Sunday, March 30, 2014

"it's a middle-aged rampage now"

Kind of amazed nobody in the last almost three years since Retromania came about pointed this tune out to me..

From 2006, around the same time as my "A Past Gone Mad" posts at Blissblog, so me and Haines must have been picking up on the same vibes....

The lyrics to "The Heritage Rock Revolution":

Heritage rock, heritage rock
Can't get enough of heritage rock

It's been twenty-five years since you had an original thought in your head
I don't want to know about the records you own or all the books that you've read
We got a message straight from the top
From the guys in heritage rock
They're going to recognize their age
It's a middle-aged rampage now

I love rock & roll
I hope it never dies
Put it in a time-capsule, and bury it alive

Cryogenically frozen, an unfinished masterpiece,
He's got his own meltdown
He's a bona-fide legend, a credit to his rest-home
Who let him out
He's going to play all the hits that we knew
All of the new album, too
It's good to have something in these times to look forward to

I love rock & roll
I hope it never dies
Wrap it up in cotton wool, and bury it alive

Heritage rock, heritage rock
Can't get enough of heritage rock

Crosby, Stills, & Nash, the legacy of The Clash
I can't take much more
Northern soul and Stax, the evolution of rap
Will have arrived fully-formed
But mutated along the way
Like a bubonic plague
Now if all of the world is a stage
God help us if there's a war

I love rock & roll
I hope it never dies
Put it in a chocolate box, and bury it alive.

Friday, March 14, 2014

but, but, April 1st isn't for another two weeks....

"Unthinkable? A tax on dinosaur rock -Rock dinosaurs clog up the festival stages and airwaves – why not take a cut of their earnings to fund new music?"

A Guardian editorial published today and so wishful-thinking, I had to check the date to make sure it was really in earnest:

"The music industry has a long history of repackaging its former glories and presenting them as new: David Quantick coined the phrase "pop will eat itself" to describe the phenomenon as long ago as 1986. The news that Led Zeppelin, a band that split 34 years ago, are releasing previously little-heard tracks is, then, but the latest example of what the music journalist Simon Reynolds has called the "rising tide of the historical past [that] is lapping at our ankles". Other contributors to that tide include innumerable Beatles releases, reunions by Fleetwood Mac, the Eagles, the Beach Boys, the Stone Roses and Blur, and the annual Rolling Stones world tour. This endless pop revivalism follows its own inexorable financial logic: back in 2005 the Rolling Stones were reckoned to have made more than half a billion dollars from their world tour. But it has its costs for the culture: one of the knock-on effects of these superannuated millionaires refusing to fade away is that they suck oxygen from the new talent. Rock dinosaurs clog up the festival stages and the airwaves with their safe, old repertoire, and even new bands are often picked by conservative music executives because they sound like the old. So why not redistribute this creative capital? Take a small cut from the next never-before-released Tupac track or Sex Pistols reunion gig and use it to fund innovators who are trying to push for something genuinely new? Even Led Zeppelin's most diehard fans could surely appreciate that."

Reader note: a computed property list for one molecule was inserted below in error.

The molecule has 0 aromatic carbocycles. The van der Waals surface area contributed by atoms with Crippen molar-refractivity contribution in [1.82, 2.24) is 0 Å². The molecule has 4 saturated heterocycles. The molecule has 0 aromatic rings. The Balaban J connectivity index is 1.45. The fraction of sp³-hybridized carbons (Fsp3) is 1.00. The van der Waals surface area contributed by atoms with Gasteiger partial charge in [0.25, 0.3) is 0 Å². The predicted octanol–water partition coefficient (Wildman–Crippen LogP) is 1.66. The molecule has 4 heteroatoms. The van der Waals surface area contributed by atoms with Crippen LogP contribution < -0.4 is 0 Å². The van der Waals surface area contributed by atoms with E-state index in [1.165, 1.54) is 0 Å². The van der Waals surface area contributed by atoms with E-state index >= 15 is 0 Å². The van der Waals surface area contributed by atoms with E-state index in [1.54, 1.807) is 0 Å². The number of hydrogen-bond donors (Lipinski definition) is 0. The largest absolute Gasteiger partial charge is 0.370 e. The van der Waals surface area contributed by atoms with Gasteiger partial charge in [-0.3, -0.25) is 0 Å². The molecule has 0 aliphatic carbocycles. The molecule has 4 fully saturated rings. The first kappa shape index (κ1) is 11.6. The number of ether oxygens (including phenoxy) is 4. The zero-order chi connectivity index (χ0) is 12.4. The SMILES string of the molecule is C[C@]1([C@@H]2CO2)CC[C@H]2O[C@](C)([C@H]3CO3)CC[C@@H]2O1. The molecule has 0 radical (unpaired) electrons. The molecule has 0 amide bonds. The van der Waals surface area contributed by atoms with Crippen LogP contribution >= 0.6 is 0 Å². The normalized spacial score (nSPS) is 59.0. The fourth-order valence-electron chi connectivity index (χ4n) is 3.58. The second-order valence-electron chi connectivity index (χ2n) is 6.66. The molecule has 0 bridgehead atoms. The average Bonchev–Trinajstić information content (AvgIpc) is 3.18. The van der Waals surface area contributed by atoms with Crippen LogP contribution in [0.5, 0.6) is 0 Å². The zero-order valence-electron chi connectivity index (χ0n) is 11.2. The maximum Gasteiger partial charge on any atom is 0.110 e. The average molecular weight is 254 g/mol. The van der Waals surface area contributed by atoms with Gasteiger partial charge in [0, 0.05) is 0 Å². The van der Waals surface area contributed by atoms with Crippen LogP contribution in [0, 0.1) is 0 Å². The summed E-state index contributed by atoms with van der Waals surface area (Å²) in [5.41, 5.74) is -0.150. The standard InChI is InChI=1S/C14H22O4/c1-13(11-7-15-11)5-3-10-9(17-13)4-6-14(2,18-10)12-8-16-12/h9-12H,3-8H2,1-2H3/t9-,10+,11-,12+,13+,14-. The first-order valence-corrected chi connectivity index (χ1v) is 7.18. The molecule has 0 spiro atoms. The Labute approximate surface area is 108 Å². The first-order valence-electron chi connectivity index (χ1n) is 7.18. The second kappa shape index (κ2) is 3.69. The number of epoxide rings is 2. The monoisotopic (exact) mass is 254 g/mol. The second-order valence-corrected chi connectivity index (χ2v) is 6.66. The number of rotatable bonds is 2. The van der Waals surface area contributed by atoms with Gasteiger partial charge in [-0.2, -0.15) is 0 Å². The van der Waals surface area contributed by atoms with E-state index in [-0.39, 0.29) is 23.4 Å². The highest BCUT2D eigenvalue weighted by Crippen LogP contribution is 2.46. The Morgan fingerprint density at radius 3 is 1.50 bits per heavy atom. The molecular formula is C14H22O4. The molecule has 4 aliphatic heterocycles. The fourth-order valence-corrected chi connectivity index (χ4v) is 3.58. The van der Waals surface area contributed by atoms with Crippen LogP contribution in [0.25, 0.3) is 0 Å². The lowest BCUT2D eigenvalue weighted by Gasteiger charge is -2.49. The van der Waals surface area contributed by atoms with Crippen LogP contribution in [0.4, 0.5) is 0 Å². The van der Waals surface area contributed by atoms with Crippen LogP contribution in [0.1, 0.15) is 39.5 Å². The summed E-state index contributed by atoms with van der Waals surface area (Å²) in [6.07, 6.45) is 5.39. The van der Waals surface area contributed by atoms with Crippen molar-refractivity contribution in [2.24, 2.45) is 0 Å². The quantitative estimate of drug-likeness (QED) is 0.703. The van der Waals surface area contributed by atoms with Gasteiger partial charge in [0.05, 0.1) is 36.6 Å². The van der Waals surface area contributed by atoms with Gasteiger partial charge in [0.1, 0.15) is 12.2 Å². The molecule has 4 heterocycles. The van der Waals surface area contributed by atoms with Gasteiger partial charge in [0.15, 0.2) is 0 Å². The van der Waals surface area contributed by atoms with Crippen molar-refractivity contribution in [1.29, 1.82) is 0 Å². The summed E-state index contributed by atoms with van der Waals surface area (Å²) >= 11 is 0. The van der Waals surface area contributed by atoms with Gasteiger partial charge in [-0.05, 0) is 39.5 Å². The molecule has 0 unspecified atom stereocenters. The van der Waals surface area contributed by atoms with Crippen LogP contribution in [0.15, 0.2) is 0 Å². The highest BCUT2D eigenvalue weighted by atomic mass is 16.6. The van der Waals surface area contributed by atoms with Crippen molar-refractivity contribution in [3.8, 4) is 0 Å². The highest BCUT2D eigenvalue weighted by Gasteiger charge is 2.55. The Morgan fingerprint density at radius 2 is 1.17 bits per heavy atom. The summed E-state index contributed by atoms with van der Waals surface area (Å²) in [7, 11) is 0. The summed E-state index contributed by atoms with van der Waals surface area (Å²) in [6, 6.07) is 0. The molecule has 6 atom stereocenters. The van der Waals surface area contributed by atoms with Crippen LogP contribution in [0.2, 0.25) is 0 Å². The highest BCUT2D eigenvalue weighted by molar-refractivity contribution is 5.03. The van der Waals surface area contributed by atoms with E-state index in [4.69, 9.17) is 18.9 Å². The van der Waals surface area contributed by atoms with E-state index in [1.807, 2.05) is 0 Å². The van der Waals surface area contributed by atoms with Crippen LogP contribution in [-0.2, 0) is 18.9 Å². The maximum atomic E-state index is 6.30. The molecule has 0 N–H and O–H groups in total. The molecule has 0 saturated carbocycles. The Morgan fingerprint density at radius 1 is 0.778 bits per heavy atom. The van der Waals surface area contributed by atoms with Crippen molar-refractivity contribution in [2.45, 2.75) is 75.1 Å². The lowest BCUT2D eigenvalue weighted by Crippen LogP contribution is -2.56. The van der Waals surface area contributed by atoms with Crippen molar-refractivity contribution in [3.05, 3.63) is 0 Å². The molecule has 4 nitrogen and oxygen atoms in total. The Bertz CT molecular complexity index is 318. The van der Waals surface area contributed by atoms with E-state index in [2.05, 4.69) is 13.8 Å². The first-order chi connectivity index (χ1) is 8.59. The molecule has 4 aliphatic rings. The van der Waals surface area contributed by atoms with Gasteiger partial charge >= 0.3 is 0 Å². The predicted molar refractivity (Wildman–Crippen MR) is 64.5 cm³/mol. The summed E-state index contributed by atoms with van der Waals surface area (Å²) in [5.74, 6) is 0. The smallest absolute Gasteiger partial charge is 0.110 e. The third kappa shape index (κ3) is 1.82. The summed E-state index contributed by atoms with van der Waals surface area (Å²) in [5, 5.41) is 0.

Thing is, this is how the record industry used to work, kinda. The blockbuster successes, the steady back catalogue sellers, the resold golden oldies whose recording costs long since recouped the first time around -- this cash-flow "subsidised" the more speculative or low-profit-margin investments of the big companies: A&R taking a punt on something new, untried, or weird, on the grounds that you never knew, it might take off; the support to "mid-list"artists, yer Kevin Coynes or John Martyns, who might never get beyond cult-ceiling sales, but added lustre to the roster, integrity to the brand....    That's how the record industry worked (book publishing too), not out of idealism particularly (although there's always been real 'music heads' working within the heart of the Machine) but as a sound business strategy: diversification, fingers in many pies, risky punts offset by guaranteed play-safe bets...   Rather like how a hedge fund operates, I should imagine.